Why 10 Percent Unemployment Is Good
SCOTT SIMON, host:
This is WEEKEND EDITION from NPR News. I'm Scott Simon.
Been some time since there was anything positive to say about the job market, but a report released yesterday by the Labor Department contained the clearest evidence yet that the unemployment picture may finally be improving. The government said the unemployment rate not only did not go up, it actually fell a bit in November, to 10 percent.
NPR's Jim Zarroli reports.
JIM ZARROLI: The government said businesses cut 11,000 jobs from their payrolls last month. The losses were a tenth of what economists had been expecting and they pale beside the massive job hemorrhaging that took place last winter. The government also said job losses in September and October were lower than first thought. Speaking in Pennsylvania, President Obama called the report the best we've seen since 2007.
President BARACK OBAMA: And this is good news, just in time for the season of hope. I've got to admit, my chief economist, Christy Romer, she got about four hugs when she handed us the report.
ZARROLI: It wasn't just that job losses were so low. The report also said temporary help agencies added 52,000 jobs during the month - the fourth straight increase. Dean Baker is co-director of the Center for Economic and Policy Research.
Mr. DEAN BAKER (Center for Economic and Policy Research): It tends to be the case these days that employers take people on as temporary workers before they actually get permanent employees. So if this isn't an aberration, that's a very good sign.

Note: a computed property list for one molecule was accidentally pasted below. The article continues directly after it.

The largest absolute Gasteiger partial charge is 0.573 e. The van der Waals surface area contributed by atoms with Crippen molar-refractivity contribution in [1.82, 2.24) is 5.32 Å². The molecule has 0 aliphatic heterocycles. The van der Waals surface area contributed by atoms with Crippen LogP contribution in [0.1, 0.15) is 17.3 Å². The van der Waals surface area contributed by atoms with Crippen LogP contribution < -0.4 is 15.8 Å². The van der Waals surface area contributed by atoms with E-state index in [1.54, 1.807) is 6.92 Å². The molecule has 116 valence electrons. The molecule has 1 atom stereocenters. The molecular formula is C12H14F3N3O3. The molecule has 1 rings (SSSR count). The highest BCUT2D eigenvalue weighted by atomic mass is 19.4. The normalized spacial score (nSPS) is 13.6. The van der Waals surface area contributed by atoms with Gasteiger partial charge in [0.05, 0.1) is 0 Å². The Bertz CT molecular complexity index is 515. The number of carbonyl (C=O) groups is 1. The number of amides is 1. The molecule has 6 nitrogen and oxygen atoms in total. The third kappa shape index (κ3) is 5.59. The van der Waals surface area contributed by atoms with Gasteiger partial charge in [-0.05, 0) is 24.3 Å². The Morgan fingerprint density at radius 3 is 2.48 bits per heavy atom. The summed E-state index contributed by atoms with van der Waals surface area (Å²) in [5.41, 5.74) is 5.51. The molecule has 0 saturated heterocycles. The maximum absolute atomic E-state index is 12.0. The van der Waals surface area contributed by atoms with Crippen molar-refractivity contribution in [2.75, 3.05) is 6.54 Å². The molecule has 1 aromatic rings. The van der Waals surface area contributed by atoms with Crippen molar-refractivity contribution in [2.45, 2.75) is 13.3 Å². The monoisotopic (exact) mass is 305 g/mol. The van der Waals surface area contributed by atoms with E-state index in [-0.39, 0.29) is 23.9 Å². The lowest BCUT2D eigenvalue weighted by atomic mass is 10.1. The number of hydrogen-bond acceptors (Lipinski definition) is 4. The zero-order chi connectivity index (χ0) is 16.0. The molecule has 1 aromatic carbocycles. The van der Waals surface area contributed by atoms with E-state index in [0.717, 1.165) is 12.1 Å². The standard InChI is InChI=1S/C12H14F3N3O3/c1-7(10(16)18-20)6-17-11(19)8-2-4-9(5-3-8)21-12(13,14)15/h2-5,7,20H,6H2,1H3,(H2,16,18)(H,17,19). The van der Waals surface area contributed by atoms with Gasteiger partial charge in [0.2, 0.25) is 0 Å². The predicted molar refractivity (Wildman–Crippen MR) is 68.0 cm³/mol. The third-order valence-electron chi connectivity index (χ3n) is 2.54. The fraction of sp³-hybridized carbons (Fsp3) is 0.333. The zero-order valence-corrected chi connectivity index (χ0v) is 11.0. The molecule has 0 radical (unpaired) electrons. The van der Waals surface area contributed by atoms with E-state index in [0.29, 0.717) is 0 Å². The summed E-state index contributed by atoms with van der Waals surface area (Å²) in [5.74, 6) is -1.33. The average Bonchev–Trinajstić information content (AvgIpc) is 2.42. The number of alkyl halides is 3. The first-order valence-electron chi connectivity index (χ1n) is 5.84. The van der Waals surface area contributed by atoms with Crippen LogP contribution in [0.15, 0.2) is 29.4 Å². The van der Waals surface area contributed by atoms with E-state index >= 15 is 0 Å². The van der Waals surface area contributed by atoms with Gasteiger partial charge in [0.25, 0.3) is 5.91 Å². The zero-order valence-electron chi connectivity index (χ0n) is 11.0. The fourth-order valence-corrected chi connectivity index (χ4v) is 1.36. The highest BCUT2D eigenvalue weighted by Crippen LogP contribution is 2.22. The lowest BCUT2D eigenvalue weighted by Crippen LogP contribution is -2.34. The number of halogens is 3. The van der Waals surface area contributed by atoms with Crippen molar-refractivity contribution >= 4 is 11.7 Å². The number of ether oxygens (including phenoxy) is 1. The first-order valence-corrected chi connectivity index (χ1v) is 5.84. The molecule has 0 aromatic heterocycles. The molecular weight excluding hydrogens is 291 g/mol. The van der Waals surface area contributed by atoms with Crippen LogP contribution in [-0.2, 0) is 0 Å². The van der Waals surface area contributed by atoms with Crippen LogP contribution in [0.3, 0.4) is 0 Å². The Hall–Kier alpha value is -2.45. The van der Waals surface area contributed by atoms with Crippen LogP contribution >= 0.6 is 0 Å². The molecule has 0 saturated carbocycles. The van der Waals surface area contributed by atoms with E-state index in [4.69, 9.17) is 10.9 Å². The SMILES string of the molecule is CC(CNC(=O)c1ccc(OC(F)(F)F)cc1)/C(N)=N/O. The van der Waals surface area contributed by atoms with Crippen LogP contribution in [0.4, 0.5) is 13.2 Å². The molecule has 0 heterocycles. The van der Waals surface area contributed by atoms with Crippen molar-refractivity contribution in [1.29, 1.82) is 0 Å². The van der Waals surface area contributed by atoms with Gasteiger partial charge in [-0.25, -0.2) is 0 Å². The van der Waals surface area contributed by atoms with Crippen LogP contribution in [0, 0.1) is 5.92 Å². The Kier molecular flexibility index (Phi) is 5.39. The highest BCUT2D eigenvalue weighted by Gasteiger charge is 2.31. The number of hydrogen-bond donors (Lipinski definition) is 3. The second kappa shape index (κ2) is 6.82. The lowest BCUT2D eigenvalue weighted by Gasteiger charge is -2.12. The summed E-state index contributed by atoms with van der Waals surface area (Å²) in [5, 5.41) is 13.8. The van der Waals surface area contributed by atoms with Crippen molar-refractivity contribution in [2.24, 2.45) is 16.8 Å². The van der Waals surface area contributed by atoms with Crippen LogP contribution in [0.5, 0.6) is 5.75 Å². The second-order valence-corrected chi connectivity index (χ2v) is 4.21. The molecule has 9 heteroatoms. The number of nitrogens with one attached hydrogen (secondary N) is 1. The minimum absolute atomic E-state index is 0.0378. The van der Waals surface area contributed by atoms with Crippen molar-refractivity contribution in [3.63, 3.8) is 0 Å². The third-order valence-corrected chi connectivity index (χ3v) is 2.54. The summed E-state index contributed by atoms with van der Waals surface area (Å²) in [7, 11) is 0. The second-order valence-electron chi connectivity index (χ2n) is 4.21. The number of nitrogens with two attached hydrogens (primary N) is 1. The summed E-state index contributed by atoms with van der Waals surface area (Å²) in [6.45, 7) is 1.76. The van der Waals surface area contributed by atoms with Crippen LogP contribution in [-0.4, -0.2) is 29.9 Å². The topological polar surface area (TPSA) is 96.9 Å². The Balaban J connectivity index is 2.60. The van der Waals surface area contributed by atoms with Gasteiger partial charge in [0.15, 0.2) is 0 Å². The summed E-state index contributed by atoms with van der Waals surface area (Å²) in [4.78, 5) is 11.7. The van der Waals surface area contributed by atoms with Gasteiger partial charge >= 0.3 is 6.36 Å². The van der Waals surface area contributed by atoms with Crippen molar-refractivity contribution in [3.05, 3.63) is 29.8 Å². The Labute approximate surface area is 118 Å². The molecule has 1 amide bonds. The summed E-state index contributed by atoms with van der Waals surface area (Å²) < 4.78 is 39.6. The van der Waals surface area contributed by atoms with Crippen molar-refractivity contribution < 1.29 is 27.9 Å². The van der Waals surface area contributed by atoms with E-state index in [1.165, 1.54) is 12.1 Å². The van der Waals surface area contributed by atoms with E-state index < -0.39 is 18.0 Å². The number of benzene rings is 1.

ZARROLI: Then too, the length of the average work week also rose, which economists say is often a good sign as well. Nigel Gault of IHS Global Insight says employers have been cutting back jobs for a long time.
Dr. NIGEL GAULT (Chief Economist, IHS Global Insight): And they probably reached the point where they can't actually extract any more out of their existing workforce. So they need to add hours and in some cases they need to add staff if they are to continue to increase output.
ZARROLI: Once businesses do start hiring, they will have lots of applicants. At a New York State job center in White Plains this week, more than 700 people showed up looking for work. They included Candy Isello(ph), who lost her job in radio sales just two months ago. She's relatively optimistic.
Ms. CANDY ISELLO: I'm hearing that, you know, some companies are thinking about hiring again for the beginning of the year. I've been on a few different job interviews that said, yes, they are interviewing now for 2010. So it's a good sign. I have hope.
ZARROLI: But a lot of the people here have been out of work for many months. Henry Font(ph) is a freelance designer of electrical systems. With the collapse in construction, he's had to sell his apartment to survive.
Mr. HENRY FONT (Electrical Systems Designer): For me, that's the total slowdown, you know, it's like crashing. There is no work. I've been unemployed practically since January. And it's going to be a year.
ZARROLI: The government says 14 million people are unemployed, and half of those have lost their jobs since September 2007, when the recession began. Dean Baker says it will take a long time for the labor market to recover, yesterday's jobs report not withstanding.
Mr. BAKER: And even if we take the best possible reading of this, we could say, okay, maybe we're on the right track. But we have so far to go that we're looking at a situation, you know, even, say, three years out, where suppose we had six percent unemployment, we would ordinarily consider that a horrible story.
ZARROLI: And President Obama said something similar yesterday. As encouraging as the jobs report was, he said the unemployment problem is still dire and Congress needs to pass legislation to create jobs. The president says he'll unveil some ideas to jumpstart private sector hiring next Tuesday.
Jim Zarroli, NPR News, New York.
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